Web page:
8 of 9 people found this review helpful
  •  
    Bryant C. Flick 04-26-15 Member Since 2014
    HELPFUL VOTES
    3
    ratings
    REVIEWS
    38
    1
    FOLLOWERS
    FOLLOWING
    1
    0
    Overall
    Performance
    Story
    "Nobel Savage"
    This book wasn’t for you, but who do you think might enjoy it more?

    The author of this book cannot be called a scholar of repute. This book is littered with the attitude that the Mongols did nothing wrong and were out to save the world but those dastardly white people ruined it for us all. The book is sourced from the Mongol Secret History which is a dubious at best source with a clear cultural and political bias. This book read's like a love letter from a fan not a honest piece of scholarly work. Yes Genghis Khan is one of the greats in human history but no he was not the almost angelic being of providence the author makes him out to be. If you are interested in a more fair and balanced approach to the Mongols I recommend Dan Carlin's podcast Hardcore History: Wrath of the Kahns.


    3 of 3 people found this review helpful
Sort by:
  • Simone
    CambridgeUnited Kingdom
    6/30/10
    Overall
    "Amazing! Wonderful! Couldn't get enough!"

    I stumbled onto this one by chance, and quickly grew to love it -- who'd ever know that much about the Mongols and how they changed the world? Years of research have gone into this book, and it shows. The 'Secret History', an original Mongol document about Gengis Khan's life, only became available for researchers quite recently, so there is now a wealth of brand new information. Many surprises, many really astonishing facts are waiting for the listener! The prose is at the right pace, not patronizing, not too scientific. One can also feel how much the author simply loves Mongolia... Good reader too. I simply couldn't get enough and was thirsting for more when it was over. I am now going to read his other books...

    25 of 27 people found this review helpful
  • Philip Heydebreck
    1/25/15
    Overall
    Performance
    Story
    "Liked it so much I didn't want it to end"
    Would you listen to Genghis Khan and the Making of the Modern World again? Why?

    I actually already did start to listen to it again. This book is so packed full of interesting stories and information, I found it hard to retain them all from one listen.


    What was one of the most memorable moments of Genghis Khan and the Making of the Modern World?

    I never thought a history book would keep me so entertained and interested. This one certainely did, the story of Gengis Kahn and his sucessors is told so well it almost reads like a novel. I loved the way this book changed my understanding of world history, illustrating the impact of the mongol empire on the world.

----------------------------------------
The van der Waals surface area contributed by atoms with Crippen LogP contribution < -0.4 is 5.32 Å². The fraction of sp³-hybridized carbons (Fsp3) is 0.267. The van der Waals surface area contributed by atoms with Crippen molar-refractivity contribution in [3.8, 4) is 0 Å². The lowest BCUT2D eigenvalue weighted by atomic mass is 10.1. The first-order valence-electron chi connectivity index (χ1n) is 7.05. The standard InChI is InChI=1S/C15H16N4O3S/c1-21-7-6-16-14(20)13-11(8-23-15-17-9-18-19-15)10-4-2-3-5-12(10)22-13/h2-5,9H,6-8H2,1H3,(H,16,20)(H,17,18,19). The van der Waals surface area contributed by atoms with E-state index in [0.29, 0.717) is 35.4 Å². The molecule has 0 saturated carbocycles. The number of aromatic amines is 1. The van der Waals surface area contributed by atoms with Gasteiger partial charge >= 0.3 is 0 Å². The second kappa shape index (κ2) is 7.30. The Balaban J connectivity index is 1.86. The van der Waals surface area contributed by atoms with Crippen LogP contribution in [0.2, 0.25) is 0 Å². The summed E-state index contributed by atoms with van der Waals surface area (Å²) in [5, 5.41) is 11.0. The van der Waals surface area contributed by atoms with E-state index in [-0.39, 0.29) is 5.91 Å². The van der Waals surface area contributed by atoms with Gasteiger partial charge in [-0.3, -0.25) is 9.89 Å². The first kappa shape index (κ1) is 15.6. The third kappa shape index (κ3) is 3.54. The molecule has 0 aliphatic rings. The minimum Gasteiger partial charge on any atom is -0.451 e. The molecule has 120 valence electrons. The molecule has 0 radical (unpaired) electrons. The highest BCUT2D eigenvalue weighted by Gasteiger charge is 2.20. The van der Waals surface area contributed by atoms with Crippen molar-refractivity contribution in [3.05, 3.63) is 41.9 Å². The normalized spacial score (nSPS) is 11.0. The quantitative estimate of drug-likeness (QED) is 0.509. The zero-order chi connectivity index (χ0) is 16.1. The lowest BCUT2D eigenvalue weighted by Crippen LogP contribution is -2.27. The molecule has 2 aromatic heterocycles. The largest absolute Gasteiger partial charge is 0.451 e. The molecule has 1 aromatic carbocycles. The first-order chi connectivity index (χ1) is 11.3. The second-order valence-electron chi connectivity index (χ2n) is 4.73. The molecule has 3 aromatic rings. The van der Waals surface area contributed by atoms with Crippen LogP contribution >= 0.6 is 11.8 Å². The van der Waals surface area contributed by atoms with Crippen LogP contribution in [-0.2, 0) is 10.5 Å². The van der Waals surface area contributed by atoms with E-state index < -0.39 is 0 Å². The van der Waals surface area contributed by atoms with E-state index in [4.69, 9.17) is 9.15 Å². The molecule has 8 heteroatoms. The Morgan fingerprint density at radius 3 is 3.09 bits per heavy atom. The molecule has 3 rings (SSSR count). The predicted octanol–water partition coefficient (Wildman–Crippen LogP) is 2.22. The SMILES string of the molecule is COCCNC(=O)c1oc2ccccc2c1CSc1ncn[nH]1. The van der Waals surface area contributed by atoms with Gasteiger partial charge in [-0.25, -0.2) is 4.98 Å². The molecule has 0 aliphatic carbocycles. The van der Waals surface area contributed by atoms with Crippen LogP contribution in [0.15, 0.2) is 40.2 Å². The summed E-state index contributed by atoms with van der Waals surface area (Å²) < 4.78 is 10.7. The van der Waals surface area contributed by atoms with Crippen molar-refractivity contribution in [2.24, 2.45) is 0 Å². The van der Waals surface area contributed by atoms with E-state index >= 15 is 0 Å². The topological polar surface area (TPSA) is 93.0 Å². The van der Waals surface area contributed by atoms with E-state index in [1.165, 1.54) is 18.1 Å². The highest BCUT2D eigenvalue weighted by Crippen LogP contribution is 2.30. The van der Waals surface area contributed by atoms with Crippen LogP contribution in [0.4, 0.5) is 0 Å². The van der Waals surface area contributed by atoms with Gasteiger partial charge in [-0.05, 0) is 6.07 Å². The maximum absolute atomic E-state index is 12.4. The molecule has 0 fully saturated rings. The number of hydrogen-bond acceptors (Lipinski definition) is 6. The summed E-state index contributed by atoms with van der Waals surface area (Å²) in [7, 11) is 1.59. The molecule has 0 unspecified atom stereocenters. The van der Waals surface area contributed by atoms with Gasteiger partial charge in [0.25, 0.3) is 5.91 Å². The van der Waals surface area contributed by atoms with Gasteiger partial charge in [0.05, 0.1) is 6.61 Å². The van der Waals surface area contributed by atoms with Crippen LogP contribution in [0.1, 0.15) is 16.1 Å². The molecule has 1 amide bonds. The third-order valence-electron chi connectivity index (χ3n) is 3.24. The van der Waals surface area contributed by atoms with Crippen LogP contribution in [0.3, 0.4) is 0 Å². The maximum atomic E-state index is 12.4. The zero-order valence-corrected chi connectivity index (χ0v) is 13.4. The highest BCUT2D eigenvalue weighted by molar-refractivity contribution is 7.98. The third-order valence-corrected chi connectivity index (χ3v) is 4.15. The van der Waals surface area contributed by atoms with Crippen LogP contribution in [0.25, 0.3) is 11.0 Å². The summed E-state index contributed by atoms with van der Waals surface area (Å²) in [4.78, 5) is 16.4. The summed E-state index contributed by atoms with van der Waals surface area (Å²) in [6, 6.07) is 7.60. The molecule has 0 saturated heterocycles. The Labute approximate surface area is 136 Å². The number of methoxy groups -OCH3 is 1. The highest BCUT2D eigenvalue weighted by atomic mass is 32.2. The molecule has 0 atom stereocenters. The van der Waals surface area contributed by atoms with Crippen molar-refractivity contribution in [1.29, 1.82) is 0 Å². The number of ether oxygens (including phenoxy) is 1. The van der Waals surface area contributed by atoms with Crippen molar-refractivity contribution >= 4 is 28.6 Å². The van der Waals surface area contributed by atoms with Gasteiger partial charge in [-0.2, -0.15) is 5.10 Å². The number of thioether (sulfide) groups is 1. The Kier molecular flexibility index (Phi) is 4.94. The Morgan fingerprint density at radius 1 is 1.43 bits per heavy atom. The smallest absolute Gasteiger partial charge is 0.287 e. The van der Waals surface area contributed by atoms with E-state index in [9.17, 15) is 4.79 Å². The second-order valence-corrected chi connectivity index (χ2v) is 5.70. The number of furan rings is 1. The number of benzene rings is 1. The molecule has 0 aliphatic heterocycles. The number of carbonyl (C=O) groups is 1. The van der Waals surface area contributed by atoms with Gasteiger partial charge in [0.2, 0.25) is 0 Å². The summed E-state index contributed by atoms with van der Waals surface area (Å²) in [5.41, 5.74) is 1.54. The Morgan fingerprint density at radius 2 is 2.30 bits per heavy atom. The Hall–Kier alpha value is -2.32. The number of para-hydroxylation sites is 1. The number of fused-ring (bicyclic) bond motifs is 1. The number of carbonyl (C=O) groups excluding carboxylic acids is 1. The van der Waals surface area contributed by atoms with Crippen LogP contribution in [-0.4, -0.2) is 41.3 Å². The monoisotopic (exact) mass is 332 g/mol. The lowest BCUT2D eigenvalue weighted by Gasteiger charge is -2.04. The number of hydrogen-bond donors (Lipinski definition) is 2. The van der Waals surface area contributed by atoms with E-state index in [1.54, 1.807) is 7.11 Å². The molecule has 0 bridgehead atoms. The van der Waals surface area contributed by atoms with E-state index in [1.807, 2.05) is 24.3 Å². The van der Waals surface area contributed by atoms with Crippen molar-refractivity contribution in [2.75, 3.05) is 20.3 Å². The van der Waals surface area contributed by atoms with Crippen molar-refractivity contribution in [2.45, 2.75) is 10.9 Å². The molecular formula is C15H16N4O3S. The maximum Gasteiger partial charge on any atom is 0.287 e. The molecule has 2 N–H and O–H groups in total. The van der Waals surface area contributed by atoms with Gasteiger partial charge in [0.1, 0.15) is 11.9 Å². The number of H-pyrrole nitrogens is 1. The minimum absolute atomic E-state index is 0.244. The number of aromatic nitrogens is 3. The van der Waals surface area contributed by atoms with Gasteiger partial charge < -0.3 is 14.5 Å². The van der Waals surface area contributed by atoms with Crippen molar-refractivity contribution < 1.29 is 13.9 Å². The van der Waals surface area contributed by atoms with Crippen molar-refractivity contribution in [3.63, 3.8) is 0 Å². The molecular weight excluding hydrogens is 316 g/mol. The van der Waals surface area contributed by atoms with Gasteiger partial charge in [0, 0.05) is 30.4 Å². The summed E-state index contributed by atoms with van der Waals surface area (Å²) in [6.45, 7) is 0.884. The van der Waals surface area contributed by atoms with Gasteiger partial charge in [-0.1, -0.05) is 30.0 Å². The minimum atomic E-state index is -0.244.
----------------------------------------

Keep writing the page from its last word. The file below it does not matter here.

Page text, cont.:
What about Jack Weatherford and Jonathan Davis ’s performance did you like?

    Despite being packed with historical information, place names, dates and significant people, this book does not read like a history book at all. The story flows incredibly well and keeps you coming back for more. The reader has a voice that is very nice to listen to, becomes noticable when the reader changes for the afteroword.


    Was there a moment in the book that particularly moved you?

    I wouldn't say "moved" but I did get excited about this book and recommended it to friends and family.


    Any additional comments?

    The ultimate measure of a non-fiction book must be if it changes the way you think and see the world. This one absolutely changed my understanding of history.

    10 of 12 people found this review helpful
  • Scythian
    11/24/15
    Overall
    Performance
    Story
    "A book that fully illustrates the power of history"

    This is fascinating interpretation of the history of the Mongol empire and it's Khans, particularly Genghis Khan and their influence, direct or otherwise, to the modern world, and long overdue recognition of its contribution to the modern western world.
    This, to me, illustrates the importance of history, and how from it we learn to understand more of what we have now, and could have in the future. I thoroughly enjoyed every bit of this, and would thoroughly recommend it to anyone interested in seeing the world from a different perspective.

    6 of 7 people found this review helpful
  • Amazon Customer
    4/7/16
    Overall
    Performance
    Story
    "The best book I may have ever read."

    Jack Weatherford actually makes you feel like you are there, unseen as you witness history unfold. I didn't know we owe so much of our modern culture and way of thinking to the Mongals. Such a terrific story. I'm quite sad now that I've finished the book.

    9 of 12 people found this review helpful
  • Wras
    Kildonan
    7/21/16
    Overall
    Performance
    Story
    "Serendipity is a builder of history."

    Avery interesting book with many interesting facts, and ideas, at the very end it showed the author a little too enamored with the nationalistic ideas of a mongolian empire, but it is explainable as a found respect for a people that have been maligned by history and politicians to a point that is quite surprising but understandable in a world where nationalism is the norm and for the most part the imparter of truth for the masses. This book ask us to wake up and burst the bubble of our culture, join the multiverse, the rich tapestry of human history.